I think if a teacher is using service-learning, it is very important to prepare students for their projects through a service-learning workshop. The first step that I took to prepare my students was to invite a community development colleague to present a workshop in my class. She explained to the students what service-learning is and why it is a helpful learning method. I believe that adding an outside voice from the community about the importance of service-learning lent more credibility to the pedagogy. Although students had a choice about whether they would do service-learning or a research project in my class, I had all the students attend the workshop. I argued that even if they did not choose to do service-learning now, they would probably have an opportunity in another class. I wanted all of my students to gain more knowledge about service-learning in order to make informed decisions about how to connect classroom learning with community issues.
As an outcome of the workshop, I asked students to fill in a pre-service map (pdf) and determine learning goals for themselves. These exercises were meant to get students to think about their service in both abstract and concrete ways. I wanted them to think about contributions that they might give to the community or places where they might learn from their experiences, but I also felt it was important to help students think about the logistical and practical nature of volunteering. For example, I required students to set up a schedule with their service site and come to an agreement with their site supervisor about expectations of the students and the agencies.
In addition to the workshop, I prepared service-learning packets (pdf) for each student. The packets included tips on how to contact service sites, a service contract for the student and volunteer supervisor to sign, time sheets for tracking hours, reflection questions that asked students to relate their experiences to the course reading, and a set of due dates so that they could organize their service. This material, in the scholarly notes section, is not copyrighted as I want to make it available for others.
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When I look at the student test grades for the semester, I do not think that I can distinguish between those students who did the service-learning project and those who did research. Instead, the test grades appear to reflect whether or not that individual did the readings. The overall grade distribution suggests that service-learning students performed at a slightly higher level than the research-track students.
However, I do believe that students who chose the service-learning tract were more engaged in ways that historical issues connect to contemporary problems. Their experiences in the community helped them understand that the race, class, and gender issues that existed decades ago often still exist today in some form. For example, they could not only discuss the wage gap between men and women, they could also discuss some of the non-economic factors that lead to discrimination and devalued wages in work force. Their deeper understanding of this issue came from meeting women in their service agencies, who were trying to raise children, maintain their jobs, and attend school.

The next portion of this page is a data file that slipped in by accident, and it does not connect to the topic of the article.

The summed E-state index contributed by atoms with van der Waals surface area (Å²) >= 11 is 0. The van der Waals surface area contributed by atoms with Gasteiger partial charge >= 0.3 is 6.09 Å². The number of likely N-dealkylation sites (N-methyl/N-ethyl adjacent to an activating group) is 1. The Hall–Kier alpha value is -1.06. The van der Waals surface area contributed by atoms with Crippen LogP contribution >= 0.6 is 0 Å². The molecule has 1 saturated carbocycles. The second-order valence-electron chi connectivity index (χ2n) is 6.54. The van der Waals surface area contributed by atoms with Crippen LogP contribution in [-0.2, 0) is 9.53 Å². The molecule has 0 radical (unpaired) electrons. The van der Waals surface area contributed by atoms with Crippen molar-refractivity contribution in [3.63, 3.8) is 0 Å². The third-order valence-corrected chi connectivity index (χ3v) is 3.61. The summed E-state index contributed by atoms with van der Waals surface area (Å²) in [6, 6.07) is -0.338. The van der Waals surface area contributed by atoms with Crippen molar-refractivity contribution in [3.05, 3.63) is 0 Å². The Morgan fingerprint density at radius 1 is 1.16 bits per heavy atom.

Student reflection papers
This section highlights the work of three students. One file, the entire service-learning packet for this student, from the pre-service map to the supervisor’s evaluations. The “Power Point Images” are part of this student’s presentation to the class. I think it’s noteworthy because of its good graphic design that adds to the overall excellence of this student’s service-learning project. This packet serves as an example of thorough, insightful work on all portions of the service-learning project. In particular, please note the “final reflection” segment, as the other two files only present this part of the service-learning work. Of those two files, the “A” level paper reflects exemplary work in this area, and the “B” level paper, while a good example, contains less reflective depth as well as more surface level errors such as spelling and grammar; that is, it fails to be as commendable as the “A” paper.
- Student Service-Learning Packet (pdf)
- Student PowerPoint Images: Then, Reflect, Now
- A-Level Paper (pdf)
- B-Level Paper (pdf)
- Reflection Paper Grading Rubic (pdf)
Final grade distribution for History 531
17/41 students opted for service-learning (rather than research). A higher percentage of students who earned grades in the A – B range completed the service-learning tract. These scores included exams, participation and written assignments.
Grade distribution of service-learning students:
A 12/17: 70%
B 3/17: 18%
C 0/17: 0%
D–F 2/17: 12%
Grade distribution of research students:
A 16/24: 67%
B 3/24: 13%
C 2/24: 8%
D–F 3/24: 13%
Rockhurst University, where I did my initial work in service-learning, maintains a page that highlights their offerings in this area of teaching. It’s of interest because it highlights the way that another higher-education institute presents the opportunity and benefits that come from joining a service-learning course.